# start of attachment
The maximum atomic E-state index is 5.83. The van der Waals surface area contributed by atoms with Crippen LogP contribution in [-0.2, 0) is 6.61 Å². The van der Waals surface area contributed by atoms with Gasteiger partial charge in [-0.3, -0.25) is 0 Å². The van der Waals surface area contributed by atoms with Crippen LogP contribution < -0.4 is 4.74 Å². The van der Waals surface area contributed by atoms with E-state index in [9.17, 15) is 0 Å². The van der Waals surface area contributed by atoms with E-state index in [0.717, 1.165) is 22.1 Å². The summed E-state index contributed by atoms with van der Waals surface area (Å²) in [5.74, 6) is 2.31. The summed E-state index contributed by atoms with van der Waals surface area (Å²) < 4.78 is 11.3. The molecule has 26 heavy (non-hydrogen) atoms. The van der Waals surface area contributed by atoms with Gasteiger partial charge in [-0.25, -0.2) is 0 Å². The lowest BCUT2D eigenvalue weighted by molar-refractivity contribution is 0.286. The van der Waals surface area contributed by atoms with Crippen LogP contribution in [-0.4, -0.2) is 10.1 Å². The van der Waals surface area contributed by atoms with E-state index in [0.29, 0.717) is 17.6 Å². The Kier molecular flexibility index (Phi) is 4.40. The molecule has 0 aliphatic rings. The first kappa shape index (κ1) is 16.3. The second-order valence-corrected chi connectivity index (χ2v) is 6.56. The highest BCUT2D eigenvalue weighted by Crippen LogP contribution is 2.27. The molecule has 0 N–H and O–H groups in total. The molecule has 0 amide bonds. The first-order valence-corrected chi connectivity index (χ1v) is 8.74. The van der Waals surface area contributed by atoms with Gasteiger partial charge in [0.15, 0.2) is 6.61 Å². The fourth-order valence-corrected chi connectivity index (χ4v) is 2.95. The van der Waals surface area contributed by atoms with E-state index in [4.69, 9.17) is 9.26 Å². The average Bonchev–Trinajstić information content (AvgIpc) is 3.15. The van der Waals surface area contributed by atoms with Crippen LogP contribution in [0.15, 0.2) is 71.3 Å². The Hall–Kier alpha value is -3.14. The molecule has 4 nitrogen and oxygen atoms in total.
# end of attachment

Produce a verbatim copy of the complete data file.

The maximum atomic E-state index is 5.83. The van der Waals surface area contributed by atoms with Crippen LogP contribution in [-0.2, 0) is 6.61 Å². The van der Waals surface area contributed by atoms with Gasteiger partial charge in [-0.3, -0.25) is 0 Å². The van der Waals surface area contributed by atoms with Crippen LogP contribution < -0.4 is 4.74 Å². The van der Waals surface area contributed by atoms with E-state index in [9.17, 15) is 0 Å². The van der Waals surface area contributed by atoms with E-state index in [0.717, 1.165) is 22.1 Å². The summed E-state index contributed by atoms with van der Waals surface area (Å²) in [5.74, 6) is 2.31. The summed E-state index contributed by atoms with van der Waals surface area (Å²) < 4.78 is 11.3. The molecule has 26 heavy (non-hydrogen) atoms. The van der Waals surface area contributed by atoms with Gasteiger partial charge in [-0.25, -0.2) is 0 Å². The lowest BCUT2D eigenvalue weighted by molar-refractivity contribution is 0.286. The van der Waals surface area contributed by atoms with Crippen LogP contribution in [-0.4, -0.2) is 10.1 Å². The van der Waals surface area contributed by atoms with E-state index in [0.29, 0.717) is 17.6 Å². The Kier molecular flexibility index (Phi) is 4.40. The molecule has 0 aliphatic rings. The first kappa shape index (κ1) is 16.3. The second-order valence-corrected chi connectivity index (χ2v) is 6.56. The highest BCUT2D eigenvalue weighted by Crippen LogP contribution is 2.27. The molecule has 0 N–H and O–H groups in total. The molecule has 0 amide bonds. The first-order valence-corrected chi connectivity index (χ1v) is 8.74. The van der Waals surface area contributed by atoms with Gasteiger partial charge in [0.15, 0.2) is 6.61 Å². The fourth-order valence-corrected chi connectivity index (χ4v) is 2.95. The van der Waals surface area contributed by atoms with E-state index in [4.69, 9.17) is 9.26 Å². The average Bonchev–Trinajstić information content (AvgIpc) is 3.15. The van der Waals surface area contributed by atoms with Crippen LogP contribution in [0.15, 0.2) is 71.3 Å². The Hall–Kier alpha value is -3.14. The molecule has 4 nitrogen and oxygen atoms in total.